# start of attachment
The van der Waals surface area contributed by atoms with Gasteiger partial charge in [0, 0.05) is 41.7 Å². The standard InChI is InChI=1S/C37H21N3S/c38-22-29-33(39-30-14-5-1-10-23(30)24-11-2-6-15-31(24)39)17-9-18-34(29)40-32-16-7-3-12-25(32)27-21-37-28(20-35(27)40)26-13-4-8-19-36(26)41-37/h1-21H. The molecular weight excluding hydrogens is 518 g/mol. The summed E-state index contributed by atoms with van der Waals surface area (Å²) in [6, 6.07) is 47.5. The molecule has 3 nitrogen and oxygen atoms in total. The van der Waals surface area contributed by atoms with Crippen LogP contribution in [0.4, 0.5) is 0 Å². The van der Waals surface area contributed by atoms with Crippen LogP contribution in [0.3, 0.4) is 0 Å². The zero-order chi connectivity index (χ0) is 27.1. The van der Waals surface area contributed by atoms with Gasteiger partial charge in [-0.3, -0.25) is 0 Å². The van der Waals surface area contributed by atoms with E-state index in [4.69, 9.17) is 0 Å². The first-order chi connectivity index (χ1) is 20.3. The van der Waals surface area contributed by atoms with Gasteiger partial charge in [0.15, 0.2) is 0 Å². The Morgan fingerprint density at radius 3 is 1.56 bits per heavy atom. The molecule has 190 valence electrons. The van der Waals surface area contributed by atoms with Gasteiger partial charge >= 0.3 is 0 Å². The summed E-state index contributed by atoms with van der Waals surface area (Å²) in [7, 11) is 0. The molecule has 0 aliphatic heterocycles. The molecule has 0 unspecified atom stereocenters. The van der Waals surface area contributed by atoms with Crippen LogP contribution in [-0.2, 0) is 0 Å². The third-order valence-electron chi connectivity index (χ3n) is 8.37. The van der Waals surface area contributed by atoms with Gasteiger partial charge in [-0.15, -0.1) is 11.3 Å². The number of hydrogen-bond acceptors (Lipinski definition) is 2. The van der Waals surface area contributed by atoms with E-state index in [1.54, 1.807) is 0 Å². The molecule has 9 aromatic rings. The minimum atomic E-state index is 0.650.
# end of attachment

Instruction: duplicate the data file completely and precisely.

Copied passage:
The van der Waals surface area contributed by atoms with Gasteiger partial charge in [0, 0.05) is 41.7 Å². The standard InChI is InChI=1S/C37H21N3S/c38-22-29-33(39-30-14-5-1-10-23(30)24-11-2-6-15-31(24)39)17-9-18-34(29)40-32-16-7-3-12-25(32)27-21-37-28(20-35(27)40)26-13-4-8-19-36(26)41-37/h1-21H. The molecular weight excluding hydrogens is 518 g/mol. The summed E-state index contributed by atoms with van der Waals surface area (Å²) in [6, 6.07) is 47.5. The molecule has 3 nitrogen and oxygen atoms in total. The van der Waals surface area contributed by atoms with Crippen LogP contribution in [0.4, 0.5) is 0 Å². The van der Waals surface area contributed by atoms with Crippen LogP contribution in [0.3, 0.4) is 0 Å². The zero-order chi connectivity index (χ0) is 27.1. The van der Waals surface area contributed by atoms with Gasteiger partial charge in [-0.3, -0.25) is 0 Å². The van der Waals surface area contributed by atoms with E-state index in [4.69, 9.17) is 0 Å². The first-order chi connectivity index (χ1) is 20.3. The van der Waals surface area contributed by atoms with Gasteiger partial charge in [0.15, 0.2) is 0 Å². The Morgan fingerprint density at radius 3 is 1.56 bits per heavy atom. The molecule has 190 valence electrons. The van der Waals surface area contributed by atoms with Gasteiger partial charge >= 0.3 is 0 Å². The summed E-state index contributed by atoms with van der Waals surface area (Å²) in [7, 11) is 0. The molecule has 0 aliphatic heterocycles. The molecule has 0 unspecified atom stereocenters. The van der Waals surface area contributed by atoms with Crippen LogP contribution in [-0.2, 0) is 0 Å². The third-order valence-electron chi connectivity index (χ3n) is 8.37. The van der Waals surface area contributed by atoms with Gasteiger partial charge in [-0.15, -0.1) is 11.3 Å². The number of hydrogen-bond acceptors (Lipinski definition) is 2. The van der Waals surface area contributed by atoms with E-state index in [1.54, 1.807) is 0 Å². The molecule has 9 aromatic rings. The minimum atomic E-state index is 0.650.